Bone from Bear or
Notes on Amy Vanderbilt’s Etiquette
Margaret Patton Chapman

I. Dealing with Strangers

Wood is harder than fruit. Tree, a mote in the eye is not an apple. If you must hit someone one with something aside from fists, consider the consequences. A board may break bones, but a proffered peach can crumble teeth if not pitted. Hit with what you can, watch plum and nectarine explode against bodies. An apple smarts; this is why they are given to teachers.

II. The Child in Society

All boys are interested in girls. This is natural. All girls are only interested in other girls. This is also natural. The best way to get a girl’s interest is to pretend to be a girl. Investigate. Discover what girls wear and how they smell. Use your mother’s or your sister’s soap. It is acceptable to steal clothes from a store if they are girl clothes and you are a boy; no shopkeeper could in good conscience begrudge you this. Listen to girl’s schoolyard chatter and imitate it but say nonsense words like “really, but Suzy trampoline inexhaustible dodging fights. I mean, practical platypus pens in the playhouse”. If you have listened and say it the right way, girls will not be able to tell the difference. Practice being vague and callow. Hold your nose up and wear your stolen clothes. Girls will find you interesting, and if you are lucky, they will want to have a sleep-over with you. As a bonus, boys will find the girl you interesting too.

III. Behavior in Public Places

Sticks are important. Learn to do things with them. Sticks are chemically different than wood and so more like fruit, although all come from trees. Sticks are abundant in woods (also different from wood). Collect sticks of different shapes and sizes. Practice poking things. Poke small things and then bigger things and discover the differences. Record your investigations. Poke girls and boys who are pretending to be girls. See if you can spot the differences. Take your stick collection where-ever you go, in a bundle tied with a belt. This bundle represents your hard work and your own curiosity. People will judge the tidy appearance of this bundle.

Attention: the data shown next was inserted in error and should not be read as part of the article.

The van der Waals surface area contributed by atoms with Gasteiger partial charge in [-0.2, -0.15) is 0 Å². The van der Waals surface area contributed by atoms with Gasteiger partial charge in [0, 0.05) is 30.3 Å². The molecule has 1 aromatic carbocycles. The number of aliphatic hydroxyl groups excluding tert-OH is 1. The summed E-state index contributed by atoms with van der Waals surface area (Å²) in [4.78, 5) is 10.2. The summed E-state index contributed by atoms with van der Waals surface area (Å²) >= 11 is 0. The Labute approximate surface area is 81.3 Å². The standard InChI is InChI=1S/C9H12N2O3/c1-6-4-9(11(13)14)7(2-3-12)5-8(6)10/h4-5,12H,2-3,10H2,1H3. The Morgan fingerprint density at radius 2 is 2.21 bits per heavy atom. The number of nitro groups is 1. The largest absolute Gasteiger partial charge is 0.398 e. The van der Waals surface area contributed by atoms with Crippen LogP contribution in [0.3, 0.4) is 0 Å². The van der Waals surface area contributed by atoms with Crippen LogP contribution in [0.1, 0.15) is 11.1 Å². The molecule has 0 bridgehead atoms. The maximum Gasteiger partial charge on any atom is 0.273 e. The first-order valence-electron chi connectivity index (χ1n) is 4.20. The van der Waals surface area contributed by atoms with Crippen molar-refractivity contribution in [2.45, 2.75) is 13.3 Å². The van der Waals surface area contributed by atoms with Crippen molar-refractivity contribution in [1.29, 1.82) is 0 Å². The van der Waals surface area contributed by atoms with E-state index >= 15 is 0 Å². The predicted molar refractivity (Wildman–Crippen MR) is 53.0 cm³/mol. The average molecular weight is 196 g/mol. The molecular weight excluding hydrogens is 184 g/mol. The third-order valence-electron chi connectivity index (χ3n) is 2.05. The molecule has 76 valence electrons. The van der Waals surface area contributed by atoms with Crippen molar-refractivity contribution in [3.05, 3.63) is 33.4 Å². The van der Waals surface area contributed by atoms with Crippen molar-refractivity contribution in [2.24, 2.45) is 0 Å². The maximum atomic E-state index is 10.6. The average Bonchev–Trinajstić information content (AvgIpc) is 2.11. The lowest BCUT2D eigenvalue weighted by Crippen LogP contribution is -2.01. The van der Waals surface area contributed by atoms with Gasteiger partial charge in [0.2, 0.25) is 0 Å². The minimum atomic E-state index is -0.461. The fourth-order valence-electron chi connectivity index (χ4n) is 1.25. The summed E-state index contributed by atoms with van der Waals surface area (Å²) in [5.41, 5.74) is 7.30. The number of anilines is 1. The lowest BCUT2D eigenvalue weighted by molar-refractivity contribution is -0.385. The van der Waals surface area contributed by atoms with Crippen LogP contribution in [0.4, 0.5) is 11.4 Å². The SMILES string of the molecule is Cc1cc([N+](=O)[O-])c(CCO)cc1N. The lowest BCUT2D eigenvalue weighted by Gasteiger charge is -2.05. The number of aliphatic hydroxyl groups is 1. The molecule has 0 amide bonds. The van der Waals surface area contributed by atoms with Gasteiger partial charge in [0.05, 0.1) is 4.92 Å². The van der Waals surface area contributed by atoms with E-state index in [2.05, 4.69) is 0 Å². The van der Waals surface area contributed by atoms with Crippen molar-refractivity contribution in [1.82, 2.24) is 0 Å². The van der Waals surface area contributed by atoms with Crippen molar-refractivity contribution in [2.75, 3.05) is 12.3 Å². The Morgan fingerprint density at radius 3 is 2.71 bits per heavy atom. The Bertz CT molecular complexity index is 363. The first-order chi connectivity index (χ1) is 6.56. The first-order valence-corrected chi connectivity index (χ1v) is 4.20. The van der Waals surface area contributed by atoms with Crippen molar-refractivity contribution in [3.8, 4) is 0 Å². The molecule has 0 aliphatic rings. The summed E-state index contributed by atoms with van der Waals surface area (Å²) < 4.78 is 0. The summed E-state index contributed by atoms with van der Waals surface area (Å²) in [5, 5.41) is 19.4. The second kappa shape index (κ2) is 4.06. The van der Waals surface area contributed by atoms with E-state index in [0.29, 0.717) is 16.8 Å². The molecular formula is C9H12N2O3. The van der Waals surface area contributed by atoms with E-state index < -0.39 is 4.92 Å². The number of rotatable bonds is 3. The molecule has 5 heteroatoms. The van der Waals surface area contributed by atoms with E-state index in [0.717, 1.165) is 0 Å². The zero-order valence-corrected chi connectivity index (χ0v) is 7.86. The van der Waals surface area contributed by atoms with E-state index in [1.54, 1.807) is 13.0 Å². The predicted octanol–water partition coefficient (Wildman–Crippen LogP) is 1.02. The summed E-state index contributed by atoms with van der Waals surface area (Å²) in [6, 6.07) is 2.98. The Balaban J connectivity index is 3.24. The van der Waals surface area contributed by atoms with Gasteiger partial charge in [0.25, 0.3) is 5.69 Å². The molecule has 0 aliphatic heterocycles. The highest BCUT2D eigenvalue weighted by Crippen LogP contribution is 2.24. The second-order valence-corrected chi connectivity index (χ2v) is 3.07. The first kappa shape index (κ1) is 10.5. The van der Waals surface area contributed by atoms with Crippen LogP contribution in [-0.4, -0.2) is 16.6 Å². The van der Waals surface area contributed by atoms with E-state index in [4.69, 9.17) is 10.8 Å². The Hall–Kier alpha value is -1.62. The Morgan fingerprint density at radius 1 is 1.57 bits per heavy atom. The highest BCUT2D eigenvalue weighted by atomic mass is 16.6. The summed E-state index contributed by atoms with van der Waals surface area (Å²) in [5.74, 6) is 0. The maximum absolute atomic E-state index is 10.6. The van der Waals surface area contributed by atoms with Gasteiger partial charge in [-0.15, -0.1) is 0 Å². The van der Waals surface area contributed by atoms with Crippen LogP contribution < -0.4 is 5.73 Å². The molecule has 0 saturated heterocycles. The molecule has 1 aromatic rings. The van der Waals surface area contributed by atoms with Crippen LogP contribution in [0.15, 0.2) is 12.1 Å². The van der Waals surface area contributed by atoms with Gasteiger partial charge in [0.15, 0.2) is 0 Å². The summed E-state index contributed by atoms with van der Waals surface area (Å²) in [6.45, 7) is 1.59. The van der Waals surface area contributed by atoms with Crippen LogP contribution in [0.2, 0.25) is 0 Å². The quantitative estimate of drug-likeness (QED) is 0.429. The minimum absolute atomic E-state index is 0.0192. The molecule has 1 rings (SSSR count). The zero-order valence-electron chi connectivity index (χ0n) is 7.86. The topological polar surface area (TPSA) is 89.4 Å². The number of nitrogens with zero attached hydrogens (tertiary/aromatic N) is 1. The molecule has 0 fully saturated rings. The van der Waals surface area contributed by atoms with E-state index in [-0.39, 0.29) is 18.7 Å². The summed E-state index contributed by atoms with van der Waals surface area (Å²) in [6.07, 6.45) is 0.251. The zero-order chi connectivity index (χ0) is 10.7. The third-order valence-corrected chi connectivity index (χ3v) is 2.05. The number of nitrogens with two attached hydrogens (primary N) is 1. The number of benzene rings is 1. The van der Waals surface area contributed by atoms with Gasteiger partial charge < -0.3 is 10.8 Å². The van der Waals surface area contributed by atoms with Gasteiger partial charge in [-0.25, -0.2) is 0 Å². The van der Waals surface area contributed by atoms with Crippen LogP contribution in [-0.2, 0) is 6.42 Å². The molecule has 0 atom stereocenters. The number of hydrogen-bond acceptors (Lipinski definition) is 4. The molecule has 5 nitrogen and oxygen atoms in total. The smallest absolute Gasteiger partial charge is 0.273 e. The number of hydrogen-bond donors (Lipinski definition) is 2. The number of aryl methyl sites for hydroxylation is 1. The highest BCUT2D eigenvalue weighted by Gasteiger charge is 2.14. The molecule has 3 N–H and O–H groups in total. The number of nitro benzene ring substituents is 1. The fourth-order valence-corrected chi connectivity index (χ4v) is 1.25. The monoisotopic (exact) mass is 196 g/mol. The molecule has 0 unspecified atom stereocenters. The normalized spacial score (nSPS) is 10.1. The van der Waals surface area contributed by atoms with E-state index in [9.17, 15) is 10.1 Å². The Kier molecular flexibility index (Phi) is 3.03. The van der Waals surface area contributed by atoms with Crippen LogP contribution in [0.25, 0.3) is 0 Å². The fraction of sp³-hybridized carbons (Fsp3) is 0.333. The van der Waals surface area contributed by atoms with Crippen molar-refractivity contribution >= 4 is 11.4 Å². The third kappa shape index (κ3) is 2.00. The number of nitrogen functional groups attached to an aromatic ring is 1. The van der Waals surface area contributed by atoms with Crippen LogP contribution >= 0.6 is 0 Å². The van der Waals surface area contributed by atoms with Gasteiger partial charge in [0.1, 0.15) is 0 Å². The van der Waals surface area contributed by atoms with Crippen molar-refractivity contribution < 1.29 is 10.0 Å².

IV. The Child in The Family

Parents must be listened to, but they do not have to be obeyed. Fathers are tall and descended from bears and trees; they have hollow voices and hidden powers you can never understand until you are grown. Mothers are a different type of parent than fathers. Their secrets are your secrets; they are made from your bones. You may want to poke your mother with a stick to see if she is really a boy in disguise. If your mother is a boy, that is fine. If your father is a boy, that is also fine. If your mother is a girl, that is fine. If your father is a girl, be careful. A girl who is part bear and part tree can be tricky, especially if she is your father.

V. The Official Side of Life

Things can be known. Investigate differences between fathers and mothers, boys and girls, wood and fruit. Learn by listening; the best way to listen is in a fort. Gather your sticks and throwing fruit and girl clothes and make a little fort in your room. Make the walls of the fort with sticks and the roof with clothes and the floor with apples. Lay on the apple floor and close your eyes. What do the apples say? Nothing. What do the sticks say? Wield me. What do the clothes say? Wear me. What do you hear outside of the fort, out in the other rooms? Motherboys and father-girls hulking with leafy bear limbs; their big bone bodies lumbering down the halls. Listen to the cracks and whooshes of their movements, the swishes and knocks. Listen to the differences in the sounds and learn to tell boy from girl, fruit from wood, bone from bear. You are building an armory of knowledge in your little fort. Keep your knowledge safe. Keep your fists up and your peach pits close.

Margaret Patton Chapman teaches writing at Indiana University South Bend and is fiction editor at decomP magazinE. Her work has been published in Juked, the Collagist, and Diagram among others. She posts here.